Printer Friendly

Kangaroos, koalas, and "kredit:" NACM president addresses credit conference.

Remaining competitive these days increasingly means going global. To that end, NACM President Paul Mignini Jr., CAE ventured down under recently for the Australian Institute of Credit Management's national conference in Perth.

The three-day conference brought together representatives from credit associations in Australia, New Zealand, and the U.S., and featured two presentations from Mignini.

First, Mignini addressed the importance of continuing professional education and certification, informing the delegates that education is the cornerstone of the NACM.

"Education is the vehicle to your professional success," Mignini said.

Responsibilities of modern credit departments transcend the routine task of collecting money. The complexity of tasks, combined with the wide-range of required skills, make credit management one of the most challenging of all business occupations.

Recognition of these challenges has led corporations to elevate the importance of the credit function, and now credit managers are generally part of middle management.

"The status of the profession has changed because the body of knowledge about credit has grown, and more importantly, the risk has grown dramatically," Mignini said. "A credit manager must be courageous under pressure, yet willing to yield when the facts change."

Mignini then congratulated the Australian Institute of Credit Management (AICM) for instituting a professional certification program. With certification comes career recognition, which builds pride and encourages participation. Certification can create a lifetime of professional achievement and commitment from initial education through an entire career with various levels of certification, he said.

"At NACM, the professional certification program is respected and appreciated," he said. "Not only is participation in the program a mark of distinction, it offers our members a wide range of benefits."

Among those benefits is an opportunity to expand knowledge, convey to your employer that you are motivated, and obtain respect among peers.

In the second of Mignini's two presentations, he examined international trends in global credit management, specifically addressing the Australian economy.

"To become truly one world of peace and prosperity, we must have free movement, country to country and continent to continent of products, people, and ideas," Mignini said.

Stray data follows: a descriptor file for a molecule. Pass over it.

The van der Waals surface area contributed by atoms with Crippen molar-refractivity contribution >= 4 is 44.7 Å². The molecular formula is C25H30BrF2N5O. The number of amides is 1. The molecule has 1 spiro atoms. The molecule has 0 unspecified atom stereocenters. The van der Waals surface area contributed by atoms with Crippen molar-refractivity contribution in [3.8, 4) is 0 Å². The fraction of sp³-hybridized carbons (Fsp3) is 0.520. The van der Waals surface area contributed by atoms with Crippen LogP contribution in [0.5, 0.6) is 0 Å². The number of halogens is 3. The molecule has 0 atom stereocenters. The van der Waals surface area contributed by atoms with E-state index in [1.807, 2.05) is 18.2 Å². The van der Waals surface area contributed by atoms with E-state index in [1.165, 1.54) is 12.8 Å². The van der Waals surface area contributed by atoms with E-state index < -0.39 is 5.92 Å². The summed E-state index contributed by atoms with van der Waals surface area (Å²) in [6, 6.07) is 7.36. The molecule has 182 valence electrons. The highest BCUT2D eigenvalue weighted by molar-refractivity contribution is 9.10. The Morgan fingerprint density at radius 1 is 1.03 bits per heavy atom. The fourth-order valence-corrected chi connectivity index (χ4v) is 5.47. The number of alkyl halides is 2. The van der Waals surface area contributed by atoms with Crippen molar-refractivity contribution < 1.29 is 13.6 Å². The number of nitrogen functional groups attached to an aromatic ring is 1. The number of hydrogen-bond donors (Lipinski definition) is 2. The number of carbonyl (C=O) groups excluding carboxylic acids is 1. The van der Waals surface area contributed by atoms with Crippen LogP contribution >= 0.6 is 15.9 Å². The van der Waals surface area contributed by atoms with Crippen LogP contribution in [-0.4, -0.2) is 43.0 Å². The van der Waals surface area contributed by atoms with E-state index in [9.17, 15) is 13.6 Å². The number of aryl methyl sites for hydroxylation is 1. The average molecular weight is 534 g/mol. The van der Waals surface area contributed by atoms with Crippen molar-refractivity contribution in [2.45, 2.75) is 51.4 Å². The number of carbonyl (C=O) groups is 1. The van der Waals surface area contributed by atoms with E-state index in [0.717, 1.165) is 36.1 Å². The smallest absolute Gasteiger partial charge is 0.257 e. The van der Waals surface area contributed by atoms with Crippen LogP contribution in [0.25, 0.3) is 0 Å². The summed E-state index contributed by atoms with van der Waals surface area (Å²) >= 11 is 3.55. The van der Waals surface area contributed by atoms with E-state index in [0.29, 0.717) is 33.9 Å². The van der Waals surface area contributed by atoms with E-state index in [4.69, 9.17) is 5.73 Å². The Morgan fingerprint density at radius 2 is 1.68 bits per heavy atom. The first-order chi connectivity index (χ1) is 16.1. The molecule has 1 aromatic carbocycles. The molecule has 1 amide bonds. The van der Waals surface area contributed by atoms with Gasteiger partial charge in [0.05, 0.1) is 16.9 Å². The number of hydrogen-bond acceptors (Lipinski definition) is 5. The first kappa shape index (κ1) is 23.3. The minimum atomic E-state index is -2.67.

He noted that the World Bank and the Organization for Economic Cooperation and Development put the total addition to global economic activity at more than $400 billion and the increase in international trade at more than $1 trillion over the next 10 years. The net addition to Australia's exports during that time is expected to approach $5 billion.

In addition, average tariff reductions will be more than 50 percent on goods of interest to Australia, resulting in tariff savings of up to $450 million. The result of these changes will likely be increased economic activity and higher employment throughout Australia and the world.

But how do these changes affect credit managers? According to Mignini, international credit and finance managers must become strategic thinkers.

"Credit and financial professionals must analyze opportunities in a rapid-paced environment where product life and design cycles have been drastically compressed and direct competitors are seeking ways to collect data, make decisions, and get paid faster," said Mignini. "We must constantly rethink and revise skills in the traditional areas of treasury, finance, and information management, but we must add strategic planning, product development, and customer service to that list."

The AICM was rounded in 1937 and now has about 4,000 members. It sets professional standards and evaluates those credit and financial professionals who wish to gain its professional qualifications and use its designatory letters, AICM or FICM. The stated goals of the Institute are to:

* Raise the status of the credit profession and the members.

* Improve the performance of members in discharging their professional obligations to their employers through education and information exchange.

* Attract new members into the Institute from government, industry, commerce, and other professions.

* Encourage a greater involvement by members in the management and activities of the Institute.

Like NACM, AICM offers its members an array of benefits, including annual conferences, educational seminars, publications, and continued professional education.

Kevin C. Naff is communications associate/editor, NACM
COPYRIGHT 1995 National Association of Credit Management
No portion of this article can be reproduced without the express written permission from the copyright holder.
Copyright 1995 Gale, Cengage Learning. All rights reserved.

Article Details
Printer friendly Cite/link Email Feedback
Title Annotation:National Association of Credit Management Pres. Paul Mignini Jr; Australian Institute of Credit Management national conference
Author:Naff, Kevin C.
Publication:Business Credit
Date:Jan 1, 1995
Words:664
Previous Article:Bust-out king reveals secrets to a successful scam.
Next Article:Creditors applaud long-awaited bankruptcy reform legislation: an interview with NACM government affairs representative, Jim Wise.
Topics:

Terms of use | Privacy policy | Copyright © 2021 Farlex, Inc. | Feedback | For webmasters |